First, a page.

I was very impressed at the international terminal in Port Moresby at first, it was prestigious compared to the Domestic terminals, and the security checks made me so nervous I could’ve easily been apprehended for sweating in a highly air-conditioned area. I realized when I got to Brisbane airport my home’s Jacksons International Airport had “big brothers”. Anyway, I got on the plane to fly to Brisbane, now during the 2-3 hours of flying I was too scared to walk to the lavatory and I couldn’t be rude to the hostess so I had to eat and drink everything that was offered to me. By the time I arrived in Brisbane the only thing I could think of was where I could find a toilet.
But of course, we had to wait for first class to get off, then the front rows, some of them had to remove luggage from overhead lockers. We finally got off and after relieving myself I got to border security. We were given the orange cards to fill out in the plane and I had to be entirely honest so I may have put a cross in one of the “yes” box that sent me straight to quarantine. All of a sudden I had a full bladder again. The guy there had a huge dog almost 3-quarters my size, I was scared as ever. I remembered back home whenever we were passing a house with a dog, my cousins and I always reminded ourselves not to look the dog in the eye and not to be scared because dogs could smell fear. This thought was not helpful at all. Thankfully my fear was not illegal enough to score me a dog bite so I got past and was received by Brian Vial and his partner Andrea Stevenson (my sponsors for the trip) at the arrivals.
I learned a whole lot of new things and gaped at almost everything from high rises to flyovers to bridges. I was particularly amazed at the fact that there were road links to all parts of Australia whereas back home there were a few main highways but they didn’t link all parts of PNG. Another thing was how flat Australia was. Back home, you couldn’t move a kilometre without seeing or climbing a mountain or hill at least, but in Australia, you could leave a car without handbrake and it would stay parked.
I found a few things different like the dress code, some funny like how avocado was eaten out of a container and how we had to bring our drinks or food sometimes to a party even though we were invited. I familiarized myself with the Australian accent and the ways in which certain things were said and done. I did have a bit of difficulty understanding people at times though, and I got homesick and stressed because I was not used to speaking English full-time. We usually use a bit of both, English and pidgin, so whenever we confused English, pidgin helped out and vice versa. I also discovered that not everyone was Christian and that half-naked people at the beach was a normal sight.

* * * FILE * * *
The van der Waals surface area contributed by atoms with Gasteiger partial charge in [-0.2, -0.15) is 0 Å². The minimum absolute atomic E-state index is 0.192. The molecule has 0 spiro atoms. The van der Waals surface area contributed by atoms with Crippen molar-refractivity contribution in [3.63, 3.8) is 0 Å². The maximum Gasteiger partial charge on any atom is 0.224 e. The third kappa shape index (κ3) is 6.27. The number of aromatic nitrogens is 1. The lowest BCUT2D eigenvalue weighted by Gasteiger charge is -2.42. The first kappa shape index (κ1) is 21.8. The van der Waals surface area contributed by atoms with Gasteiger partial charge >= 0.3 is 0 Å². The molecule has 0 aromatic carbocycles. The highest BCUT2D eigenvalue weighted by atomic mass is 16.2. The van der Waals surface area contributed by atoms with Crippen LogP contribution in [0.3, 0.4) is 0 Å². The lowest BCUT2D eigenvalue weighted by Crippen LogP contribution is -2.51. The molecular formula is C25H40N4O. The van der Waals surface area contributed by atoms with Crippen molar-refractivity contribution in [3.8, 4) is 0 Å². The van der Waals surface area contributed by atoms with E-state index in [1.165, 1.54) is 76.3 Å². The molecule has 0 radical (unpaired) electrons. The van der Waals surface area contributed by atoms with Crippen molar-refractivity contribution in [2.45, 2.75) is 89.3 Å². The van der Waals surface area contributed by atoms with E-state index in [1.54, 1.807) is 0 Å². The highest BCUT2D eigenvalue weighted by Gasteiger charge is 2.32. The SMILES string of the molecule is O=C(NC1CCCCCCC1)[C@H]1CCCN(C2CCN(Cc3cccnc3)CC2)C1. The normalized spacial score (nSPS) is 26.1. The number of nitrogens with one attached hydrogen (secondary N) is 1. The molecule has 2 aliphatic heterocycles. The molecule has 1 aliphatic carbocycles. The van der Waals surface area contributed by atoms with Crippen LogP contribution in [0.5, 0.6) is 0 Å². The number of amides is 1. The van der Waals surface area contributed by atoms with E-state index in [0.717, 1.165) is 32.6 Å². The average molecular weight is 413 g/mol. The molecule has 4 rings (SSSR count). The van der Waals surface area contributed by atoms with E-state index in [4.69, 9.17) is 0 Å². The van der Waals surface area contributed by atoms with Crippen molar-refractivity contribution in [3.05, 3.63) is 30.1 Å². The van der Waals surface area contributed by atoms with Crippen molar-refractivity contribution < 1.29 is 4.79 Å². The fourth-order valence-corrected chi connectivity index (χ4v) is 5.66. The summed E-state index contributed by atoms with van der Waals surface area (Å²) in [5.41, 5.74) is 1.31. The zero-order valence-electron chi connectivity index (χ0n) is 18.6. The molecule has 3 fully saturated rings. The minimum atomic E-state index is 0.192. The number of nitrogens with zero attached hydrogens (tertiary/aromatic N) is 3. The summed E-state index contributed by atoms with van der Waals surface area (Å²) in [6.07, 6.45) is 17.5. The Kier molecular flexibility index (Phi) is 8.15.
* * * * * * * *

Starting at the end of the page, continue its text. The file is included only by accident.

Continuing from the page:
But what saddened me the most, something I could hardly accept probably owing to the fact that I grew up in a lifestyle that was three-quarters custom-oriented, was the fact that families in Australia don’t have as strong a ties as the ones we have in PNG. For example, I could hardly live too far away from my grandparents to leave them even lifting stuff by themselves, let alone think about putting them in a home for other people to take care of them. This was very different, but then I realized that Australians would find aspects of my culture unacceptable as I would find some of theirs. I realized how small my little town was, how limited my view of the world was and how curled up I was on the big island—yes island. My home, as I came to accept, was indeed an ISLAND compared to the rest of the world. Things were done differently everywhere and I had to start cultivating an open mind.
When I left in January 2016, I knew I wanted to visit Australia again, and so I did. I promised myself I would be ‘ready’ this time. I glided through security checkpoints, used lavatories as much as I needed (sometimes only just to take ‘selfies’ in the mirrors), had no trouble with quarantine and had a wonderful time interacting and meeting old as well as new friends. Most of the friends I met were Brian and Andrea’s friends which means they were aged folks but I was never bored, as in order to become wise I had to keep company with the wise.
On my second visit I travelled with a friend, Vivian Kiyo. We both had an exciting time visiting Melbourne, meeting friends, visiting Brian’s daughter Robyn and his granddaughters Evelyn and Claire in Bendigo, we also visited Brian’s son Leigh and his wife Sue with their two boys Digby and Rory in Swan Hill, and we managed to find our way through the Southern Cross Station and back to Benalla. I thought finding our way home was the exciting part because it tested our skills of reading tickets and signs and it also gave us time to sight see the streets of Melbourne a bit without getting lost.
It was indeed a great experience for me and I am truly grateful towards the Leigh Grant Vial scholarship that sponsored my years 11 and 12 at boarding school in Goroka and also Brian and Andrea doing the unthinkable of bringing two Papua New Guinean girls with no exposure whatsoever of the world to Australia not once but twice and giving us experiences of a lifetime. These experiences have added values beyond words to our lives and have broadened so much of our understanding.
I am currently in Lihir, an island in the New Ireland Province of Papua New Guinea doing my industrial training with New Crest Gold Mine. I will be doing my final year this year at the Papua New Guinea University of Technology in Lae, Morobe Province and will be graduating next year (if all goes well). I didn’t leave Melbourne with a heavy heart, I know I want to return and hopefully this time with a degree and two visits of experience."